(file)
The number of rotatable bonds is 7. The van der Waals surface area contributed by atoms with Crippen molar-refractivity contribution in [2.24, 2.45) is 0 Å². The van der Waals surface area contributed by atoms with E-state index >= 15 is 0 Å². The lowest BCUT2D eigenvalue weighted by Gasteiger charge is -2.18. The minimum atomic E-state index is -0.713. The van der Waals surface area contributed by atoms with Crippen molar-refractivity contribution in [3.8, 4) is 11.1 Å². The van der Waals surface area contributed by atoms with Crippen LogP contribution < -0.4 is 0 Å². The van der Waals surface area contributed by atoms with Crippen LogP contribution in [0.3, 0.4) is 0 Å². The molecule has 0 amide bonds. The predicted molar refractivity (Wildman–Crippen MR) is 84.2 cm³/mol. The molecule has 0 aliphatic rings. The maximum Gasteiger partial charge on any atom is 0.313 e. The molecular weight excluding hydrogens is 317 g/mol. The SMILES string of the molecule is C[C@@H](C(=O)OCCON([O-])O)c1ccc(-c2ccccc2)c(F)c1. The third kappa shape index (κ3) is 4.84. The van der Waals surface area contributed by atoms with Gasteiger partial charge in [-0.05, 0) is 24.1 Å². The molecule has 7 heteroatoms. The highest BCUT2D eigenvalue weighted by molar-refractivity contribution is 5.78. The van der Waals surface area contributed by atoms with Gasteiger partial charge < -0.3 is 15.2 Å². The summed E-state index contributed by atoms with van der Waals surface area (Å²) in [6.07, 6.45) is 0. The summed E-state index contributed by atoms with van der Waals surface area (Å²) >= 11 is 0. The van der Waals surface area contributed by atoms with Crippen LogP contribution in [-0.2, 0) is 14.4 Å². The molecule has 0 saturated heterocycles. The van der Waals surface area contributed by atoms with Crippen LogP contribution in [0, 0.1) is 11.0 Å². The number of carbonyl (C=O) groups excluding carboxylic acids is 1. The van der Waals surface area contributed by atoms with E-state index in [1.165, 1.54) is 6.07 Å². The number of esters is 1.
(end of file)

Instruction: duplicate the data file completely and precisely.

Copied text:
The number of rotatable bonds is 7. The van der Waals surface area contributed by atoms with Crippen molar-refractivity contribution in [2.24, 2.45) is 0 Å². The van der Waals surface area contributed by atoms with E-state index >= 15 is 0 Å². The lowest BCUT2D eigenvalue weighted by Gasteiger charge is -2.18. The minimum atomic E-state index is -0.713. The van der Waals surface area contributed by atoms with Crippen molar-refractivity contribution in [3.8, 4) is 11.1 Å². The van der Waals surface area contributed by atoms with Crippen LogP contribution < -0.4 is 0 Å². The van der Waals surface area contributed by atoms with Crippen LogP contribution in [0.3, 0.4) is 0 Å². The molecule has 0 amide bonds. The predicted molar refractivity (Wildman–Crippen MR) is 84.2 cm³/mol. The molecule has 0 aliphatic rings. The maximum Gasteiger partial charge on any atom is 0.313 e. The molecular weight excluding hydrogens is 317 g/mol. The SMILES string of the molecule is C[C@@H](C(=O)OCCON([O-])O)c1ccc(-c2ccccc2)c(F)c1. The third kappa shape index (κ3) is 4.84. The van der Waals surface area contributed by atoms with Gasteiger partial charge in [-0.05, 0) is 24.1 Å². The molecule has 7 heteroatoms. The highest BCUT2D eigenvalue weighted by molar-refractivity contribution is 5.78. The van der Waals surface area contributed by atoms with Gasteiger partial charge < -0.3 is 15.2 Å². The summed E-state index contributed by atoms with van der Waals surface area (Å²) in [6.07, 6.45) is 0. The summed E-state index contributed by atoms with van der Waals surface area (Å²) >= 11 is 0. The van der Waals surface area contributed by atoms with Crippen LogP contribution in [-0.2, 0) is 14.4 Å². The molecule has 0 saturated heterocycles. The van der Waals surface area contributed by atoms with Crippen LogP contribution in [0, 0.1) is 11.0 Å². The number of carbonyl (C=O) groups excluding carboxylic acids is 1. The van der Waals surface area contributed by atoms with E-state index in [1.165, 1.54) is 6.07 Å². The number of esters is 1.